The problem with the old Debian model wasn't that it had a long release cycle -- sysadmins *prefer* a 2 to five year release cycle since doing "standard operating environment" tests and "critical systems" tests are a real pain -- something you don't want to do too often. The problem was, no-one knew when the next release of Debian was going to happen (or even *if* it was going to happen) so people weren't able to make plans WRT it.

Anyway, the point is moot now. As was pointed out earlier, Debian is trying to move towards being more time driven (once every 1.5 years, give or take a month or two if things go south unexpectedly) instead of sort of the previous mish mash (be feature driven until people get tired of waiting, then switch to time driven when the complaints are too loud).

Reply Score: 1

when its done.
by Zedicus on Thu 6th Jul 2006 21:57 UTC
Zedicus
Member since:
2005-12-05

debian core fits on one cd, and yes there is one.

the release is irrelevent because things are updated and available DAILY.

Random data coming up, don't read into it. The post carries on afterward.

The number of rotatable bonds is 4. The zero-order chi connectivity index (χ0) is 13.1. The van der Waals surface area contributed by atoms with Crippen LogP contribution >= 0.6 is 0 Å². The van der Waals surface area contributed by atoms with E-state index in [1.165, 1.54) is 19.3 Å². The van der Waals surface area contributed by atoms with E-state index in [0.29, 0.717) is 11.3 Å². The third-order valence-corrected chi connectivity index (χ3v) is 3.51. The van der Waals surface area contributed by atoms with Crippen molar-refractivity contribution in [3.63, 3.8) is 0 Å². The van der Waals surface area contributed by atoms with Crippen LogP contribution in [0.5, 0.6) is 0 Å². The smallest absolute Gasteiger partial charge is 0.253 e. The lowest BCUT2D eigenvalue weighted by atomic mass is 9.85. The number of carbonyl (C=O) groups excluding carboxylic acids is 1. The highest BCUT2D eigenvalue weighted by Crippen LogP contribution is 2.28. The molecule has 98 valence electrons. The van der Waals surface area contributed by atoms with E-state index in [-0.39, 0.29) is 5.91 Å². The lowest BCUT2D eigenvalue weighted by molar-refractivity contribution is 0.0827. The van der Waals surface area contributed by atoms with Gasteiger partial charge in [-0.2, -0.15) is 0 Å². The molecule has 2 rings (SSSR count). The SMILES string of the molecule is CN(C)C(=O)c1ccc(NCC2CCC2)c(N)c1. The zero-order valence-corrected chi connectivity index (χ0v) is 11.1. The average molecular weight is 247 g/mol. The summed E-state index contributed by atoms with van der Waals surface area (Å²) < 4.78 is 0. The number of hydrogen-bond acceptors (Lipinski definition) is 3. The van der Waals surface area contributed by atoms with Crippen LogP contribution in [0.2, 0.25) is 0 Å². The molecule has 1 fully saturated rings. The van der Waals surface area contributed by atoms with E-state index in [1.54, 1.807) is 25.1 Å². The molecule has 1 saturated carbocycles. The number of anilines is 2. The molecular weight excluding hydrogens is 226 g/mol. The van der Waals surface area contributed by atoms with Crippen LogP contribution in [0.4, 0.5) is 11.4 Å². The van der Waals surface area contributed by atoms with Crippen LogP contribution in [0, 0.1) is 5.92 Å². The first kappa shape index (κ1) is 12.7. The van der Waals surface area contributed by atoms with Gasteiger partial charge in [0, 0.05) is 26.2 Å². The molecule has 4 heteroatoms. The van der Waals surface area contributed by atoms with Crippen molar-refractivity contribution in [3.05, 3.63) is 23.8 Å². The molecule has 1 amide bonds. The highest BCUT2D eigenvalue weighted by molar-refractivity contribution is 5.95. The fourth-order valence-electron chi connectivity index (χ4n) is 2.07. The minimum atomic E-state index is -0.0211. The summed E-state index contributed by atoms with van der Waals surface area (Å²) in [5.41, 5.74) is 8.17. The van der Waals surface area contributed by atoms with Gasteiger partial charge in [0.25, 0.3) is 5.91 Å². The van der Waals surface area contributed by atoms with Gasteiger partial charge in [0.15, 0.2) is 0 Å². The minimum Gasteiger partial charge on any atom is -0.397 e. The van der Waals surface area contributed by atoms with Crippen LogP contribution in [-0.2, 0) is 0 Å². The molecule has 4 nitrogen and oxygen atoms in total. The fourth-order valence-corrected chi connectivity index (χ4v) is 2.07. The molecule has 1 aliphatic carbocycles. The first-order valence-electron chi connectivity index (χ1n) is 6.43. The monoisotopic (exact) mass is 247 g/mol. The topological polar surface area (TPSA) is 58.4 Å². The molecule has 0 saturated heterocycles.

debian LIKED being elitist, i didnt and dont see a problem with that.

ubuntus patches cause as many problems as they fix. a big part of that comes from ubuntu devs submitting patches for software that has potentially been updated to a newer version already.

Reply Score: 2

friction
by Barnabyh on Thu 6th Jul 2006 22:16 UTC
Barnabyh
Member since:
2006-02-06

>However, the only way this is going to work from the Debian perspective is as a mutual effort. If Canonical/Ubuntu do not realise this, maybe another derivative has to step in to fill the void?<

A mutual effort in true partnership would benefit both projects and ultimately the user most. However right now I believe a little consolidation would be a good thing and not more derivatives.
From an efficiency point of view wouldn't it be better to have people concentrate on fewer 'distros' and even higher quality instead of duplicating a lot of work? (I know, this was an argument when they started forking in the first place). Let's hope Ubuntu and Debian can work it out.
Btw- will probably go back to Debian when etch is stable (due to philosophy) as it comes along very nicely, but there are some very visible contributions from the Ubuntu project in testing snapshot right now.

Reply Score: 1

RE: friction
by madduck on Fri 7th Jul 2006 06:59 UTC in reply to "friction"